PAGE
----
Week 7 of staying home has passed, and we’ve entered a new month. Some areas of the country have given up the quarantine life and made attempts to resume some sort of “normal.” The state I live in maintains its stay-at-home order with no specific expiration date. A ballroom competition just a couple states over announced it will proceed as planned in June. At the same time, a week-long dance camp scheduled for the same month in a neighboring state announced it was cancelling its in-person events and pivoting to an online platform.
Our current reality is full of discontinuity. For every argument, there is another to counter it and a third to counter both. It can be difficult to know who or what to believe or trust. Not to mention there is still a virus spreading and mutating around the world with widely varying effects and side effects.
What’s a ballroom dancer to do?
It feels appropriate that May is Mental Health Awareness month. We need to be conscious of our mental health now more than ever. We’ve had nearly two months to build up a whole lot of fear, stress and/or desperation and most of us are not equipped to deal with such emotions for such a long time.
I realized early on in my own quarantine that I had to limit how much information I took in about the pandemic. I wanted to stay informed, but the more I watched or read, the more depressed and/or anxious I felt. Especially as the information got more and more polarized. So I check in with the news maybe every other day and I rarely click on links to videos or articles posted on social media.
My relationship with ballroom dance has shifted as well. While I seemed to be a prime candidate for dancing on my own during the multitude of online classes and workshops available, I haven’t had much interest or desire. I’ve taken a few group classes with Teacher, but I haven’t felt the urge to jump onto others, even those taught by champion-level dancers from whom you’d never get the opportunity to learn otherwise.
My dance journey has taken an inward turn. Solo practice resembling pre-pandemic practice has been spotty at best. I do it when I feel the desire, which is considerably less than when I had a proper dance studio to practice in. What I feel more inclined to do is move when a song inspires me to do so and to exercise so my movements can better match what I see in my head when I hear the song.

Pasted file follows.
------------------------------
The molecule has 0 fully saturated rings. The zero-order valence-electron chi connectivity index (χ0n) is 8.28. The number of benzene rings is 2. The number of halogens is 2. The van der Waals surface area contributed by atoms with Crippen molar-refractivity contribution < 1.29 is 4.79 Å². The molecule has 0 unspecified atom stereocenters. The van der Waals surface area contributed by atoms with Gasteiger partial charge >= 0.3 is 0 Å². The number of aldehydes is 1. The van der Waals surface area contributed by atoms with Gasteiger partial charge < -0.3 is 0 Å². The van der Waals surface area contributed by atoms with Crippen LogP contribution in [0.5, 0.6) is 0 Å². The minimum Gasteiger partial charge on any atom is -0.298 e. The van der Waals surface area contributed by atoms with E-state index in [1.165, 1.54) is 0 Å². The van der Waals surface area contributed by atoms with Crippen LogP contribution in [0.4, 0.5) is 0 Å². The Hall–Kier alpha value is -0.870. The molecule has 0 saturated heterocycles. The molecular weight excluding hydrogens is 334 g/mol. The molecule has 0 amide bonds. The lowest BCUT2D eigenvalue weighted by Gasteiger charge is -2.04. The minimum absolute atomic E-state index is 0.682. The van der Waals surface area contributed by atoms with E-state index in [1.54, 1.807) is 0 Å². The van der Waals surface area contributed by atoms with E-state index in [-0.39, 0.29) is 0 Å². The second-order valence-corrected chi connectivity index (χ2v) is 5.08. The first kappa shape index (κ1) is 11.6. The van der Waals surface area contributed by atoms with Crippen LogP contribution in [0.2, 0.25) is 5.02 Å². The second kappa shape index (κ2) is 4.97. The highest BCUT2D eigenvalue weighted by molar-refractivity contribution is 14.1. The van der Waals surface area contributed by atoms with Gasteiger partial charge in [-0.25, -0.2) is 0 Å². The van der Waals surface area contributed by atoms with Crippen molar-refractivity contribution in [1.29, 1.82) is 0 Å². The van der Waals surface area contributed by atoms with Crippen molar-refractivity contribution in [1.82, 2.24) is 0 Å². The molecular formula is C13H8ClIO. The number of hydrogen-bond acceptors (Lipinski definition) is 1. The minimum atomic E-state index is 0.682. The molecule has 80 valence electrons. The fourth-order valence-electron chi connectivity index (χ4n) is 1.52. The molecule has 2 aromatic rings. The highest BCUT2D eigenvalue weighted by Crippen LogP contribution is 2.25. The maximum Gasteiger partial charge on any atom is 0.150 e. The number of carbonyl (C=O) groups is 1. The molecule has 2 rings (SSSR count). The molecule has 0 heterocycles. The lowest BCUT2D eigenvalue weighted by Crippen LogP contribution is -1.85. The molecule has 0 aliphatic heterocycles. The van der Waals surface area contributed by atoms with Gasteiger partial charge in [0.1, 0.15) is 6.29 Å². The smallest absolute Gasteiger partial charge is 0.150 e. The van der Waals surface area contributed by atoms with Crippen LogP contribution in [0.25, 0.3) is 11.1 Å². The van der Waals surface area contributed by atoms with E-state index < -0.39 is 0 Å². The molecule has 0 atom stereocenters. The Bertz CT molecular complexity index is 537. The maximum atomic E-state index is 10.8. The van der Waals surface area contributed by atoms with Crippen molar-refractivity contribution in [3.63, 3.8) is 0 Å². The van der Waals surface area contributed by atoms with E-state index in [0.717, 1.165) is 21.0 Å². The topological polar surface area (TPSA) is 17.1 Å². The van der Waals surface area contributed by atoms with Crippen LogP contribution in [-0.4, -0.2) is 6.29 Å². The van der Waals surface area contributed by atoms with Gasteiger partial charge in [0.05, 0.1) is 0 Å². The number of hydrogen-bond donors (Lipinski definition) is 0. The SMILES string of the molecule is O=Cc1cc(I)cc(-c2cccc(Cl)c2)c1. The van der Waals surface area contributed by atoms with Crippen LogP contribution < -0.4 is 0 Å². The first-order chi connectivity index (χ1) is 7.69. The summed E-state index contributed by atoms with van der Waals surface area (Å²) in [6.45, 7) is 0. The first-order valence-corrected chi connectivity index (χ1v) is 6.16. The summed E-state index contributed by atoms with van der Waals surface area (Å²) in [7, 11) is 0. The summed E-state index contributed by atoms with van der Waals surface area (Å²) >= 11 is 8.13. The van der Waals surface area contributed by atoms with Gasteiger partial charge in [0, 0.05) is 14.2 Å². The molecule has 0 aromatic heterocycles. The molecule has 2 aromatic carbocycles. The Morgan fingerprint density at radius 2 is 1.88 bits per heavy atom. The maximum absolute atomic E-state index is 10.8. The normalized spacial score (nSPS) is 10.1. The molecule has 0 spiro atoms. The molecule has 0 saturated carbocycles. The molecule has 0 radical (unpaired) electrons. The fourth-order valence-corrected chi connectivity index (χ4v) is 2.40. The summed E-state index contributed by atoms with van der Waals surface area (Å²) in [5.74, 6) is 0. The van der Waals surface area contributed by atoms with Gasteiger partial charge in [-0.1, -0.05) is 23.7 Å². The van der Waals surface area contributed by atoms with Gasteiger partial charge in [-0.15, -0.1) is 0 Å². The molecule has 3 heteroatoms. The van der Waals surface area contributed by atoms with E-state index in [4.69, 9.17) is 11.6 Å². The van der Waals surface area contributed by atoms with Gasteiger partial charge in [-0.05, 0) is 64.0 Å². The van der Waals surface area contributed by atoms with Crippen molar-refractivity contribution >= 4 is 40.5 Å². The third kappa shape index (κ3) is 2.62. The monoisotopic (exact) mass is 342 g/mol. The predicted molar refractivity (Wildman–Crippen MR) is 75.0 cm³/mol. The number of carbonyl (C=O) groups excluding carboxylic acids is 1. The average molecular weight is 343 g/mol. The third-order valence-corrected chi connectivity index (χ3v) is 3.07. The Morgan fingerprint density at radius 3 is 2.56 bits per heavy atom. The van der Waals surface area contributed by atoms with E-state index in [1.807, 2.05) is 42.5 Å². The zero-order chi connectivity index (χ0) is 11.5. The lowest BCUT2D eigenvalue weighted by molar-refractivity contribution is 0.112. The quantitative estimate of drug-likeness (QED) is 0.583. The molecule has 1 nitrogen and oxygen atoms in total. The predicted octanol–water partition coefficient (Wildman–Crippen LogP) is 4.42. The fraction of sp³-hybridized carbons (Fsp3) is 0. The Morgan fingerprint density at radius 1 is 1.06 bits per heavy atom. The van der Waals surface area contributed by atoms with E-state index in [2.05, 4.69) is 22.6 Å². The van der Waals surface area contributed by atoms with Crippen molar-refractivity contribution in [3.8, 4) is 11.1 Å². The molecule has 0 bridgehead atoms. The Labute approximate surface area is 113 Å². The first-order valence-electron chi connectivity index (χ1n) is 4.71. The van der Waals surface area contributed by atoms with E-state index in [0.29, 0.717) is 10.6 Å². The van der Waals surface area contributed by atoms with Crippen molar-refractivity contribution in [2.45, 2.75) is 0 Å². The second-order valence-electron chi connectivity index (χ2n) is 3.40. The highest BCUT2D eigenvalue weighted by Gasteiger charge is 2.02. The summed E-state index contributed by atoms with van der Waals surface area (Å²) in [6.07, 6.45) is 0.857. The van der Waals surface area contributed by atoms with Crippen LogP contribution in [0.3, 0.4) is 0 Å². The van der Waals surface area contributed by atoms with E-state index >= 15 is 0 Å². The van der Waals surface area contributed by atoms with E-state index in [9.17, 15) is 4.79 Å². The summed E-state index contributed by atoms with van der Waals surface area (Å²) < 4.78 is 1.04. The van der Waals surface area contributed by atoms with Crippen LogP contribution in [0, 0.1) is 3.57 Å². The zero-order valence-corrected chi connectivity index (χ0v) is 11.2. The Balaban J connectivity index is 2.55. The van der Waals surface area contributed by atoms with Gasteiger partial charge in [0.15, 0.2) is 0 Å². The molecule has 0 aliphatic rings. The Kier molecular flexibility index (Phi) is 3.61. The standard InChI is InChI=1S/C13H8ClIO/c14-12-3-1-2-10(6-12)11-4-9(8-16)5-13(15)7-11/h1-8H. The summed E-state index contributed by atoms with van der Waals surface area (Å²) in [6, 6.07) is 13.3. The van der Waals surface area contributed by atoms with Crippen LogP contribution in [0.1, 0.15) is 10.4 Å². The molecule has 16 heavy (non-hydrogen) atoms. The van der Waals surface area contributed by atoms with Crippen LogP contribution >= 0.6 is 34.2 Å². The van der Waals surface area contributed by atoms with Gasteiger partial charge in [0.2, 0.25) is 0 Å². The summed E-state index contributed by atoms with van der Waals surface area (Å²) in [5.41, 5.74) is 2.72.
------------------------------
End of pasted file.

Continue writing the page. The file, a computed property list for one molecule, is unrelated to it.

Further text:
It’s like I’m returning to a pre-ballroom state when I didn’t know or care about technique; I just wanted to dance. I flung my body around to the music I heard and didn’t care how it looked to others. I cared how it felt in my own body.
Ballroom opened my eyes to new ways of moving my body and moving my body with a partner. It also made me aware of “right” and “wrong” ways of dancing, and I started to care how my dancing looked to others. It taught me a syllabus of steps and the proper technique for executing those steps. The predefined steps and technique gave me a foundation to build strength and confidence in myself as a dancer. They also gave me a place to hide when I was afraid that I would be rejected if I expressed my true self and just felt the music.
Moving into Open signaled it was time for two worlds to collide – me as a purely improvisational, in-the-moment dancer and me as a technically-adept ballroom dancer. The struggle was real.
Then in swoops the pandemic and shuts everything down. No private lessons, no partner practice and no competitions. No teacher to please or judges to impress. No pressure to get everything right. Heck, no space to be able to get everything right (I kept hitting the TV when I tried to stretch my arm out as instructed during my last group class).
All I have is me.
So the freestyler and the world champion ballroom dancer in me are exploring their craft together. The freestyler is reminding the ballroom champion what it’s like to not worry about “right and wrong” and the ballroom champion is showing the freestyler new possible movements when technique is applied. All without any external pressure to progress at a certain speed or in a certain direction.
I’m sure there will be a lot of rust to shake off when I finally return to dancing with someone other than myself. There will be plenty to relearn that I forgot because I didn’t focus on my routines or partner technique. I believe there will also be improvement in the areas that I was struggling with before the virus came to town. Not because I worked on my dancing during this time, but because I danced.